When I ran Cross Country and Track in High School, I thought stretching your quads, calves, and hamstrings were all you needed to do to prevent injuries. Now, 12 years later, I’ve learned that continued athletic performance relies on one’s commitment to keeping your body limber and prevent injury. Thankfully, there are far more techniques and tools that can be utilized than my high school self believed.
Since my youth, I have been introduced to a foam roller, massage sticks, and massage balls (aka tennis ball) and learned about key muscles in my sport such as hip flexors, glutes, abductors, and IT bands.
When I say “injury” I’m referring to little nagging injuries (such as a tight muscle) or overuse injuries (such as tendonitis). Over my career (so far) I’ve dealt with patellar tendonitis, plantar fasciitis, IT band syndrome, osgood slaughter, peroneal tendon pain, calf pain, hamstring pain, groin pain, achilles pain, and the list goes on. In the past when I was injured I would start stretching the muscles around the area of pain and hoped that it relieved my symptoms. For example, if I had calf pain I would use a foam roller and stretch my calf like crazy. When my injury went away I would go back to my old habits and did not consider changing my stretching routine.
Today I have changed my habits so I’m more “proactive” instead of “reactive” when it comes to injury prevention. There was one particular injury last year that has led to my daily stretching and recovery routines. In August, I experienced calf pain a few days before the Michigan Titanium (MiTi) race. I was planning on doing the Half Iron distance at MiTi. I did everything I could to relieve my calf pain before the race. I foam rolled and stretched my right calf in every possible way. Unfortunately I still had calf pain leading up to the race. The day before the race I had to drop out of the half Iron distance and instead registered for the Full Aquabike distance. The Aquabike was a swim-bike Ironman distance so I could avoid running, which aggravated my calf.
I ended up having a great race at MiTi but it still bugged me that I had a nagging injury that seemingly came out of nowhere. In addition, I wanted to be injury free since I was racing in Kona in mid October. As luck would have it, when I was at MiTi I met a licensed massage therapist and I scheduled a massage appointment the following week.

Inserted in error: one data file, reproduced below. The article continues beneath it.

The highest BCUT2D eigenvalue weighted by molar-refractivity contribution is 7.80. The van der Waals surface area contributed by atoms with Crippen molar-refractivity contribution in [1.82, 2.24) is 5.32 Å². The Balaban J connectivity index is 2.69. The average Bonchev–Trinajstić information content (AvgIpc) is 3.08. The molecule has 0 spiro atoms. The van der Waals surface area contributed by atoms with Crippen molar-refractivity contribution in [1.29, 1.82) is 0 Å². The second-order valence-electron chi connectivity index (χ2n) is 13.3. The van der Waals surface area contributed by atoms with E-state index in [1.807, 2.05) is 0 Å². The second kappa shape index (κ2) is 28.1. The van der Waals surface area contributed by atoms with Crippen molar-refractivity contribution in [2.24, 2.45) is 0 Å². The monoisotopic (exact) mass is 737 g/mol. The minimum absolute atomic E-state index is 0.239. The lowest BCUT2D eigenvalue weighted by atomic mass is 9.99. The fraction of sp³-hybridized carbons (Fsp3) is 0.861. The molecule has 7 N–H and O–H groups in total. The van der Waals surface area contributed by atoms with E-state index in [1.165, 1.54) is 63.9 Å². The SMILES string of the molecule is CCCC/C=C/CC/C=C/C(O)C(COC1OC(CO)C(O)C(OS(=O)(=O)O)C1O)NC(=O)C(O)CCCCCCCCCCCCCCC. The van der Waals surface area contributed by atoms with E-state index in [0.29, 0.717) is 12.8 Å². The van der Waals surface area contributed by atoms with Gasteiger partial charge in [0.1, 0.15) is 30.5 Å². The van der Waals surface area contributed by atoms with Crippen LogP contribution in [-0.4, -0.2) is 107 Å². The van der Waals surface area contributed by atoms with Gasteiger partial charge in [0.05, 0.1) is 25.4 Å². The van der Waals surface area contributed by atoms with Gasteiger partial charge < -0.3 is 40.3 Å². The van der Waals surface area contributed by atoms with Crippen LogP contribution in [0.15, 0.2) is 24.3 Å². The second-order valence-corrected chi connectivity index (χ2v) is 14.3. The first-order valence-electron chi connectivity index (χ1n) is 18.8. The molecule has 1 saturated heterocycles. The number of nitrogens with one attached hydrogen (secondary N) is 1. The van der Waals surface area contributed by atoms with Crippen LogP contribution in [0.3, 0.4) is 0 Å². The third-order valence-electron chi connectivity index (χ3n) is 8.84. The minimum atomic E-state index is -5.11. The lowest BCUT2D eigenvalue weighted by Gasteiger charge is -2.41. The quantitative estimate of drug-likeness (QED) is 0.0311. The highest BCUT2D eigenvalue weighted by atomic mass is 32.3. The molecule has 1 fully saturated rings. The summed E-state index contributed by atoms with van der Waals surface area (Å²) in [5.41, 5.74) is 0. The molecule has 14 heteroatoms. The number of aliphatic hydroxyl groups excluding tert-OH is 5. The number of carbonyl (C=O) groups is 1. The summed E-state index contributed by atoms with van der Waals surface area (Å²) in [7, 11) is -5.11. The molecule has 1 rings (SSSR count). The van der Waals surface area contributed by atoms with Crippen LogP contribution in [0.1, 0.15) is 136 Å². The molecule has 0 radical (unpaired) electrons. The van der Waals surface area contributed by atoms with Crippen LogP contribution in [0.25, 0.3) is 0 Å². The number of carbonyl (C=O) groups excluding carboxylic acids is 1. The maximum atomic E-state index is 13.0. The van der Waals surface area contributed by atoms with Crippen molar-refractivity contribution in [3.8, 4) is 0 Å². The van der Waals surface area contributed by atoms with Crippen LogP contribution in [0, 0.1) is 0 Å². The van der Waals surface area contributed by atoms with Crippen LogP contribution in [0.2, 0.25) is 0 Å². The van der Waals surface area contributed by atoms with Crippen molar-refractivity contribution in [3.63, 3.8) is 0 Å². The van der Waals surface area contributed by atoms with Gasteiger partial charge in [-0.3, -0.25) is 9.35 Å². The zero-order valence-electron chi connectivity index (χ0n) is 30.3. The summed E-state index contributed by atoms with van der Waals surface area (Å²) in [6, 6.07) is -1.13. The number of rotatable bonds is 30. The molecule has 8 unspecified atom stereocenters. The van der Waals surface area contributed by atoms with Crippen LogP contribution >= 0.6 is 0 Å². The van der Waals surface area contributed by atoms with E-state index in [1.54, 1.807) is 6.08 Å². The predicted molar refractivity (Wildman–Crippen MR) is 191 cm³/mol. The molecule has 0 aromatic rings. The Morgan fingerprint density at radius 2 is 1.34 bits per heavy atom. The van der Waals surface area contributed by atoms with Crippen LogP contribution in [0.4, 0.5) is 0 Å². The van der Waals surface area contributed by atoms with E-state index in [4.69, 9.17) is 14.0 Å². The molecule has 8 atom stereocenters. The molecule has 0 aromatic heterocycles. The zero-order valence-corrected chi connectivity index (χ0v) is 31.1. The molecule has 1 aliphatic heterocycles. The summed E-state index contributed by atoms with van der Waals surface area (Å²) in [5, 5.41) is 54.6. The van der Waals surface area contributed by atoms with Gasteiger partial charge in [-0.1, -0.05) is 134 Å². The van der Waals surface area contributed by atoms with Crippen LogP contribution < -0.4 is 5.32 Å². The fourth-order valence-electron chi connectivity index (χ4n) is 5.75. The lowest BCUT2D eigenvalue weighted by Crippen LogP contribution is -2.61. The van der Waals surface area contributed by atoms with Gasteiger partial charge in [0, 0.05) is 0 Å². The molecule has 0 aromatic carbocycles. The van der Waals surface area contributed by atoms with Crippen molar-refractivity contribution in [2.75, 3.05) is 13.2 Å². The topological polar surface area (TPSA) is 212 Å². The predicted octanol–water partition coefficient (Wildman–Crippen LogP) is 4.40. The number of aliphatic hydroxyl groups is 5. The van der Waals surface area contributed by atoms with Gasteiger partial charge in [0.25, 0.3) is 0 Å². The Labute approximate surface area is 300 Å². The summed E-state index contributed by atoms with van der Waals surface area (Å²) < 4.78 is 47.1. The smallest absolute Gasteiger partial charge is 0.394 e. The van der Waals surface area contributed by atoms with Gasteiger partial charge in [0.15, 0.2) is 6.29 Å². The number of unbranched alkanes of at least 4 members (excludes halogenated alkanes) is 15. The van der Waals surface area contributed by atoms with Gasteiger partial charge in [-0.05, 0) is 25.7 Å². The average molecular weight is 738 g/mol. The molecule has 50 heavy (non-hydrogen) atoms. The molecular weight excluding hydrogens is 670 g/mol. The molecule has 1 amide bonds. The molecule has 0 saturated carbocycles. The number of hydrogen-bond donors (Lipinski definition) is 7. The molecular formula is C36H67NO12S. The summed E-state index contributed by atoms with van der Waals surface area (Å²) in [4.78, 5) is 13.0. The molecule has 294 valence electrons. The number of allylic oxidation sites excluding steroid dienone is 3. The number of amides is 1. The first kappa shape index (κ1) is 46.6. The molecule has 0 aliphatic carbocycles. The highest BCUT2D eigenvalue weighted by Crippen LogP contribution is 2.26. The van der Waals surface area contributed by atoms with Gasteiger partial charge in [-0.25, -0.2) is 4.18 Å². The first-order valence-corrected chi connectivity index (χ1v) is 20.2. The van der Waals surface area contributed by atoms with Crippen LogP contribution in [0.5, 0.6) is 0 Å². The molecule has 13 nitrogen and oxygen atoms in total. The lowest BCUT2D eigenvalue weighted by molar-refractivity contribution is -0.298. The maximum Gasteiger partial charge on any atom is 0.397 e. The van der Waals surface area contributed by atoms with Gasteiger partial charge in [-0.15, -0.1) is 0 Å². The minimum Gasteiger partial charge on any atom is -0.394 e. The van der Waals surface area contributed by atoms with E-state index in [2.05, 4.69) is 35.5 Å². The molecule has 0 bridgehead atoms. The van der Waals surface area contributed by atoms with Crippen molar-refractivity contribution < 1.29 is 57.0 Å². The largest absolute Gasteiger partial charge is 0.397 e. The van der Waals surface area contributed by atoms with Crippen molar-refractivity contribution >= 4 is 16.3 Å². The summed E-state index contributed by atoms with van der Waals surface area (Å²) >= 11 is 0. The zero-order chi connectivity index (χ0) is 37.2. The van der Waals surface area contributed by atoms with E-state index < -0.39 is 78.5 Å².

At the massage appointment, I expected the therapist to work on my right calf for the majority of the time. Instead he worked on my entire body and only spent a few minutes on my calf. The massage included stretching and massage of my quads, hamstring, glutes, lower back and back muscles. Later that day when I went for a run, I did not have any calf pain!
That experience helped me recognize the connections in the body’s muscular structure. My therapist and I believed that the calf pain was likely due to very tight quads/hip flexors which caused my hips to tilt forward. When my hips tilted forward it caused my hamstring to become tight which pulled on my calf. As a result I felt pain in my calf since it was the “weaker” muscle. The calf was the symptom but the cause was likely my quad and hip flexor.
I’ve continued to get massages on a regulator bases to prevent further injuries and also to learn more about my body. My stretching routine has included static stretching and rolling. When I stretch I go in a order of priority as shown in the list below.
My first priority is to stretch my quads and hip flexors unless there is a particular area that is bothering me. My quads take the most pounding from biking and running so this gets the most attention. My hip flexors are always tight from being in a seated position at work and on the bike.
Below are a few quad stretches that I do on a regulator basis.
Quad Foam Roll – use roller to roll up and down the quad to find tight areas. Keep roller on a tight area to help it relax. Try not to force it to make it
Med Ball Quad Stretch – rest leg on ball, push knee away from body, and raise foot up to get a further stretch. Repeat this cycle 5 to 10 times.
Cross-Leg Glute stretch